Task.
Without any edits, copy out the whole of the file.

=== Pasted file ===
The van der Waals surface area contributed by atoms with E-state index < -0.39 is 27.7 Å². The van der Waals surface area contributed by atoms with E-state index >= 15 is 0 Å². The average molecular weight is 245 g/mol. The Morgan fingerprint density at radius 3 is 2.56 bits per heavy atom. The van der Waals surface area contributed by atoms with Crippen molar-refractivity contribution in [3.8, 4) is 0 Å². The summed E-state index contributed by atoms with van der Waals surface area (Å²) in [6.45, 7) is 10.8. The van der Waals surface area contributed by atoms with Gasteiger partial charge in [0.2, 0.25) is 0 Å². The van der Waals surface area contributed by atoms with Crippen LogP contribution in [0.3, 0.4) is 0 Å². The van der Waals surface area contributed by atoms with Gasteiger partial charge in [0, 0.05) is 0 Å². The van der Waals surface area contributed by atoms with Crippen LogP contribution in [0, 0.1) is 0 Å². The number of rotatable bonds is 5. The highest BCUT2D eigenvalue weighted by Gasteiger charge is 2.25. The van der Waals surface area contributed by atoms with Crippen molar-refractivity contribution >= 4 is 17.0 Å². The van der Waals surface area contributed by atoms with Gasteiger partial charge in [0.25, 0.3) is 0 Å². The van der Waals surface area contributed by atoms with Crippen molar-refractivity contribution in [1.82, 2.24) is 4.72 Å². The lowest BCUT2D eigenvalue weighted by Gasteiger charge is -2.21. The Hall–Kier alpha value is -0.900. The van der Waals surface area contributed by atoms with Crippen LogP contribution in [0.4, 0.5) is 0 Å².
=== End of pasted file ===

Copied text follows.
The van der Waals surface area contributed by atoms with E-state index < -0.39 is 27.7 Å². The van der Waals surface area contributed by atoms with E-state index >= 15 is 0 Å². The average molecular weight is 245 g/mol. The Morgan fingerprint density at radius 3 is 2.56 bits per heavy atom. The van der Waals surface area contributed by atoms with Crippen molar-refractivity contribution in [3.8, 4) is 0 Å². The summed E-state index contributed by atoms with van der Waals surface area (Å²) in [6.45, 7) is 10.8. The van der Waals surface area contributed by atoms with Gasteiger partial charge in [0.2, 0.25) is 0 Å². The van der Waals surface area contributed by atoms with Crippen LogP contribution in [0.3, 0.4) is 0 Å². The van der Waals surface area contributed by atoms with Gasteiger partial charge in [0, 0.05) is 0 Å². The van der Waals surface area contributed by atoms with Crippen LogP contribution in [0, 0.1) is 0 Å². The number of rotatable bonds is 5. The highest BCUT2D eigenvalue weighted by Gasteiger charge is 2.25. The van der Waals surface area contributed by atoms with Crippen molar-refractivity contribution >= 4 is 17.0 Å². The van der Waals surface area contributed by atoms with Gasteiger partial charge in [0.25, 0.3) is 0 Å². The van der Waals surface area contributed by atoms with Crippen molar-refractivity contribution in [1.82, 2.24) is 4.72 Å². The lowest BCUT2D eigenvalue weighted by Gasteiger charge is -2.21. The Hall–Kier alpha value is -0.900. The van der Waals surface area contributed by atoms with Crippen LogP contribution in [0.4, 0.5) is 0 Å².